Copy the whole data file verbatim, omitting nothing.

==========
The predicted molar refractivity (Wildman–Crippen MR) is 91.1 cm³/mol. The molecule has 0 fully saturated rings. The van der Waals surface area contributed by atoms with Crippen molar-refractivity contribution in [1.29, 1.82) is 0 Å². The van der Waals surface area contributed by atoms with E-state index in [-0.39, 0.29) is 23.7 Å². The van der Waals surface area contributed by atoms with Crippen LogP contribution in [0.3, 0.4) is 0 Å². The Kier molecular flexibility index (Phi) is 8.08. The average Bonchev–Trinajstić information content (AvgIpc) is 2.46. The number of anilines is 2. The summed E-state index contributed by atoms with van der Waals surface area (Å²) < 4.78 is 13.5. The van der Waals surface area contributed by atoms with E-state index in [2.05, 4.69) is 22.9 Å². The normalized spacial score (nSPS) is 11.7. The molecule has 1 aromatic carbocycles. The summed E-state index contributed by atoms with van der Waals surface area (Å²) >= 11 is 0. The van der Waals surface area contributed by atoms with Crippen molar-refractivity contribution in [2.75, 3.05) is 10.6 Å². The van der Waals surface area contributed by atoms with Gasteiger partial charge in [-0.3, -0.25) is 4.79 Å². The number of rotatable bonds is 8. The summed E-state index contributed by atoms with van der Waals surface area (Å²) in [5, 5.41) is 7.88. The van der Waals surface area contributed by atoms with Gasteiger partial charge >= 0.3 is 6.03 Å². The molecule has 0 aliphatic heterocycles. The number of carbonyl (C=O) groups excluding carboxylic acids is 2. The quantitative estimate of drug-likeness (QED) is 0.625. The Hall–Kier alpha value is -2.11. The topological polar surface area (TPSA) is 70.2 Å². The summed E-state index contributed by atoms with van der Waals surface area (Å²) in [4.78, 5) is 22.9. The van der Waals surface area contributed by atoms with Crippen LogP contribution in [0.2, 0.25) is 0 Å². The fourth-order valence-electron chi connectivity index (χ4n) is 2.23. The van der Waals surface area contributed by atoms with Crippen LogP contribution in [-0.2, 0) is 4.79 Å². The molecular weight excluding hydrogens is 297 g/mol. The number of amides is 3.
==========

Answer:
The predicted molar refractivity (Wildman–Crippen MR) is 91.1 cm³/mol. The molecule has 0 fully saturated rings. The van der Waals surface area contributed by atoms with Crippen molar-refractivity contribution in [1.29, 1.82) is 0 Å². The van der Waals surface area contributed by atoms with E-state index in [-0.39, 0.29) is 23.7 Å². The van der Waals surface area contributed by atoms with Crippen LogP contribution in [0.3, 0.4) is 0 Å². The Kier molecular flexibility index (Phi) is 8.08. The average Bonchev–Trinajstić information content (AvgIpc) is 2.46. The number of anilines is 2. The summed E-state index contributed by atoms with van der Waals surface area (Å²) < 4.78 is 13.5. The van der Waals surface area contributed by atoms with E-state index in [2.05, 4.69) is 22.9 Å². The normalized spacial score (nSPS) is 11.7. The molecule has 1 aromatic carbocycles. The summed E-state index contributed by atoms with van der Waals surface area (Å²) >= 11 is 0. The van der Waals surface area contributed by atoms with Crippen molar-refractivity contribution in [2.75, 3.05) is 10.6 Å². The van der Waals surface area contributed by atoms with Gasteiger partial charge in [-0.3, -0.25) is 4.79 Å². The number of rotatable bonds is 8. The summed E-state index contributed by atoms with van der Waals surface area (Å²) in [5, 5.41) is 7.88. The van der Waals surface area contributed by atoms with Gasteiger partial charge >= 0.3 is 6.03 Å². The molecule has 0 aliphatic heterocycles. The number of carbonyl (C=O) groups excluding carboxylic acids is 2. The quantitative estimate of drug-likeness (QED) is 0.625. The Hall–Kier alpha value is -2.11. The topological polar surface area (TPSA) is 70.2 Å². The summed E-state index contributed by atoms with van der Waals surface area (Å²) in [4.78, 5) is 22.9. The van der Waals surface area contributed by atoms with Crippen LogP contribution in [0.2, 0.25) is 0 Å². The fourth-order valence-electron chi connectivity index (χ4n) is 2.23. The van der Waals surface area contributed by atoms with Crippen LogP contribution in [-0.2, 0) is 4.79 Å². The molecular weight excluding hydrogens is 297 g/mol. The number of amides is 3.